Good citizenship

Everyday the media reveals more about how human activity is wreaking havoc across the planet. Consumers certainly expect ‘the big guys’ to take the lead on the big environmental issues, but feel increasingly accountable and interested in a wide array of different issues and concerns. Brands need to consider the more ‘niche’ things on the consumer radar, such as palm oil production, and protecting bee populations.

How is this sub-trend evolving?

How it was

Mainstreaming of low impact solutions that protect the environment and biodiversity.

‘Found Organic’ claims to be the first carbon neutral juice brand.

How it is

More niche issues on the consumer radar which brands need to safeguard.

Let’s Café in Taiwan allows customers to print edible pictures of themselves on cakes and cups of coffee!

How it will be

Brands required to act as ‘good citizens’ and take action outside their immediate sphere to address consumer concerns.

Food and drink brands going beyond their immediate sphere of relevance to promote good citizenship. My Refugee Friend facilitated Brazilian families inviting in refugees on Christmas eve to share a meal, stories and culture at a particularly difficult time of year.

In-market examples from around the world

What: The Asylum Seeker Resource Centre Food Truck is a social enterprise working with local businesses and farmers to offer produce to asylum seekers at a 75% discount. They sell goods at a competitive price to others, and funnel the profits from general public sales back into the programme
Why: A reaction to governmental policies relating to refugees and asylum seekers, born out of the desires of Melbourne citizens to help those less fortunate than themselves.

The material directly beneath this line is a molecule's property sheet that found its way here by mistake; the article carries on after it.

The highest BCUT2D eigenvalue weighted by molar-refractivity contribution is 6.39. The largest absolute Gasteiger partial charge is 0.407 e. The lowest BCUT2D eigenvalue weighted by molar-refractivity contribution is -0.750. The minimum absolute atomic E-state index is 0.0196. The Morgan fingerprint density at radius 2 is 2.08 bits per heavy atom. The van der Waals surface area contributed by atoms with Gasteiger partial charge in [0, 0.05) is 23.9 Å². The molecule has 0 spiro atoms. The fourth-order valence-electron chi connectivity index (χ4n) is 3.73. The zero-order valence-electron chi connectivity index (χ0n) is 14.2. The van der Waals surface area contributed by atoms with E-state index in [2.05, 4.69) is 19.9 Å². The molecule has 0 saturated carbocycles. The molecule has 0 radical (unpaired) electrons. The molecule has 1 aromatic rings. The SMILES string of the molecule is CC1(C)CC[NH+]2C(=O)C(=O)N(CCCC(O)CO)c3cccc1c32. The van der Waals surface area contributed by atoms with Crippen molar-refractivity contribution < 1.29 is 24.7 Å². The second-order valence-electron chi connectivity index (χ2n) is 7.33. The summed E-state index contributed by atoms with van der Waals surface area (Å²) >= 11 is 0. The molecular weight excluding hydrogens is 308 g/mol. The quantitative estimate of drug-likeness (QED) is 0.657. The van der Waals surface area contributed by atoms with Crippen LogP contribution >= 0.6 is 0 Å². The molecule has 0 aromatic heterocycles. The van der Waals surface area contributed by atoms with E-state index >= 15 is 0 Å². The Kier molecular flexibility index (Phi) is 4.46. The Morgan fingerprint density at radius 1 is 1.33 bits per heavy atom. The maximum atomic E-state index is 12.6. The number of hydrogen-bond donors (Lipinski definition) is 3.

What: A trendy cockatil bar and cafe in Paris that supports local charities (Views Guide Dogs and Respects) by donating a euro from every drink sold. The café is also entirely vegetarian once a month, doing its bit for promoting sustainable consumption.
Why: People want brands to help them contribute to societal good. By supporting local charities and promoting sustainable consumption without speaking down to patrons this bar/café is the responsible citizens people want to be themselves.
What: A new kind of gym that makes the most out of people’s physical energy – people run in groups and do physical tasks for community organisations, make cisits to isolated older people, and run missions for older people e.g. cleaning gardens
Why: Frustrated by the waste of human energy and potential in standard gyms, a group of people came together and submitted the idea to Social Innovation Camp in 2008. The national chapters now utilise their physical strength and draw mental strength to work out from the good they do for their communities.
What: US organic skincare brand owner, Tata Harper, includes honey in several products in her skincare range, generated from beekeeping on her farm in Vermont.
Why: Water scarcity is a well known but abstract, global concern. By coming together in this way, Stella Artois and water.org shed light on the more side-lined aspects, the human impacts of the water crisis.
What: US organic skincare brand owner, Tata Harper, includes honey in several products in her skincare range, generated from beekeeping on her farm in Vermont.
Why:  The use of honey not only helps bee conservation but also environmental conservation and biodiversity; bees are essential to agriculture and to thriving ecosystems.
What: 3FREUNDE is Germany’s first 100% fair trade and carbon-neutral clothing company whose business has grown significantly year-on-year.
Why: The company produces  T-shirts  printed in environmentally-friendly water-based colors and it doesn’t compromise on ethical standards or price, much to their customers’ delight.
What: London’s first electric zero-emission black cabs are now on trial in the city.

Why: They use electricity, and do not produce sound emissions, preventing people from suffering the consequences of noise and air pollution on their health.